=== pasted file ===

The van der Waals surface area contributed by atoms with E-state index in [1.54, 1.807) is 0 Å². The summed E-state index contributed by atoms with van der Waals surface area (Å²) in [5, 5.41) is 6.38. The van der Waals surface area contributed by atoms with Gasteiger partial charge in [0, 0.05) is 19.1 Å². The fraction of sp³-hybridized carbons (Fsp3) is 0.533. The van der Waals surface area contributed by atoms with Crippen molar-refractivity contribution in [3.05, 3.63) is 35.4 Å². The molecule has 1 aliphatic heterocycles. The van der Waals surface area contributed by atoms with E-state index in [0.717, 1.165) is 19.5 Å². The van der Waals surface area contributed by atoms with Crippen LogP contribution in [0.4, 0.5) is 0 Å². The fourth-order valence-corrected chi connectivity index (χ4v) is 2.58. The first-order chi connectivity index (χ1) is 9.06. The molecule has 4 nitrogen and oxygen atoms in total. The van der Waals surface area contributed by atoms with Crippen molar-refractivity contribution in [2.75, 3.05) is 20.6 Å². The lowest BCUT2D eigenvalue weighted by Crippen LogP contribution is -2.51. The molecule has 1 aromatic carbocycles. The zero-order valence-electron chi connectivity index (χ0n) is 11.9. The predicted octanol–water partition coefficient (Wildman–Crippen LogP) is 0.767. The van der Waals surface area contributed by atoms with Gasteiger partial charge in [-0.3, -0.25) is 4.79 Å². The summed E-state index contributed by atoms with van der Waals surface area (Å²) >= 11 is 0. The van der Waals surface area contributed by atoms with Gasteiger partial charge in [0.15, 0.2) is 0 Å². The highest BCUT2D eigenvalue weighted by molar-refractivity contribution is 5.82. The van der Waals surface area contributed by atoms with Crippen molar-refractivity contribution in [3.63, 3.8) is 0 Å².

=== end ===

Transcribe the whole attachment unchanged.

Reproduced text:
The van der Waals surface area contributed by atoms with E-state index in [1.54, 1.807) is 0 Å². The summed E-state index contributed by atoms with van der Waals surface area (Å²) in [5, 5.41) is 6.38. The van der Waals surface area contributed by atoms with Gasteiger partial charge in [0, 0.05) is 19.1 Å². The fraction of sp³-hybridized carbons (Fsp3) is 0.533. The van der Waals surface area contributed by atoms with Crippen molar-refractivity contribution in [3.05, 3.63) is 35.4 Å². The molecule has 1 aliphatic heterocycles. The van der Waals surface area contributed by atoms with E-state index in [0.717, 1.165) is 19.5 Å². The van der Waals surface area contributed by atoms with Crippen LogP contribution in [0.4, 0.5) is 0 Å². The fourth-order valence-corrected chi connectivity index (χ4v) is 2.58. The first-order chi connectivity index (χ1) is 9.06. The molecule has 4 nitrogen and oxygen atoms in total. The van der Waals surface area contributed by atoms with Crippen molar-refractivity contribution in [2.75, 3.05) is 20.6 Å². The lowest BCUT2D eigenvalue weighted by Crippen LogP contribution is -2.51. The molecule has 1 aromatic carbocycles. The zero-order valence-electron chi connectivity index (χ0n) is 11.9. The predicted octanol–water partition coefficient (Wildman–Crippen LogP) is 0.767. The van der Waals surface area contributed by atoms with Gasteiger partial charge in [-0.3, -0.25) is 4.79 Å². The summed E-state index contributed by atoms with van der Waals surface area (Å²) >= 11 is 0. The van der Waals surface area contributed by atoms with Gasteiger partial charge in [0.15, 0.2) is 0 Å². The highest BCUT2D eigenvalue weighted by molar-refractivity contribution is 5.82. The van der Waals surface area contributed by atoms with Crippen molar-refractivity contribution in [3.63, 3.8) is 0 Å².